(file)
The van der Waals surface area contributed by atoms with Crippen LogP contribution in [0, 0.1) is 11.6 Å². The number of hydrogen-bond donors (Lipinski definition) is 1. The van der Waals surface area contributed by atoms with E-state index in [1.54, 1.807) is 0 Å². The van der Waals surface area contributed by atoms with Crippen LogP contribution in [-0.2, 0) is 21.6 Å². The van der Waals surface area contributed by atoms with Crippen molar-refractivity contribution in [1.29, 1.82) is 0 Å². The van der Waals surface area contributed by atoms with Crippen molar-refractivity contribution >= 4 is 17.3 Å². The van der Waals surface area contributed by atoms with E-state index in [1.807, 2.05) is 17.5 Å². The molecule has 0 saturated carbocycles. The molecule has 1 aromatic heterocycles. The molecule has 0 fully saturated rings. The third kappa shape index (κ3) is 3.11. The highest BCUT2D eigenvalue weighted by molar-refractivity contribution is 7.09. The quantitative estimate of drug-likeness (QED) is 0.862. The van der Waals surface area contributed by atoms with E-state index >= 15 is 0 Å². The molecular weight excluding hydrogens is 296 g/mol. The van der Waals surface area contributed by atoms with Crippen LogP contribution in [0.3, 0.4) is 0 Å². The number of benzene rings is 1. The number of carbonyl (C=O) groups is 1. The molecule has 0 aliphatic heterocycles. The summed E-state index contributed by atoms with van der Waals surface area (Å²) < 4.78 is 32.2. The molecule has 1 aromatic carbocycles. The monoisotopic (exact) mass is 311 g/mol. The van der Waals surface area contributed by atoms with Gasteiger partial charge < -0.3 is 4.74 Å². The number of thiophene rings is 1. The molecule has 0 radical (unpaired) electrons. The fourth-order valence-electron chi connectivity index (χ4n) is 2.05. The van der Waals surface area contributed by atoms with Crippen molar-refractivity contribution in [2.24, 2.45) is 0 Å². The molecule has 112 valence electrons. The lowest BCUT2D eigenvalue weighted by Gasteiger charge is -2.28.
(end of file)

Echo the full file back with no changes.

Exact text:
The van der Waals surface area contributed by atoms with Crippen LogP contribution in [0, 0.1) is 11.6 Å². The number of hydrogen-bond donors (Lipinski definition) is 1. The van der Waals surface area contributed by atoms with E-state index in [1.54, 1.807) is 0 Å². The van der Waals surface area contributed by atoms with Crippen LogP contribution in [-0.2, 0) is 21.6 Å². The van der Waals surface area contributed by atoms with Crippen molar-refractivity contribution in [1.29, 1.82) is 0 Å². The van der Waals surface area contributed by atoms with Crippen molar-refractivity contribution >= 4 is 17.3 Å². The van der Waals surface area contributed by atoms with E-state index in [1.807, 2.05) is 17.5 Å². The molecule has 0 saturated carbocycles. The molecule has 1 aromatic heterocycles. The molecule has 0 fully saturated rings. The third kappa shape index (κ3) is 3.11. The highest BCUT2D eigenvalue weighted by molar-refractivity contribution is 7.09. The quantitative estimate of drug-likeness (QED) is 0.862. The van der Waals surface area contributed by atoms with E-state index >= 15 is 0 Å². The molecular weight excluding hydrogens is 296 g/mol. The van der Waals surface area contributed by atoms with Crippen LogP contribution in [0.3, 0.4) is 0 Å². The number of benzene rings is 1. The number of carbonyl (C=O) groups is 1. The molecule has 0 aliphatic heterocycles. The summed E-state index contributed by atoms with van der Waals surface area (Å²) < 4.78 is 32.2. The molecule has 1 aromatic carbocycles. The monoisotopic (exact) mass is 311 g/mol. The van der Waals surface area contributed by atoms with Gasteiger partial charge < -0.3 is 4.74 Å². The number of thiophene rings is 1. The molecule has 0 radical (unpaired) electrons. The fourth-order valence-electron chi connectivity index (χ4n) is 2.05. The van der Waals surface area contributed by atoms with Crippen molar-refractivity contribution in [2.24, 2.45) is 0 Å². The molecule has 112 valence electrons. The lowest BCUT2D eigenvalue weighted by Gasteiger charge is -2.28.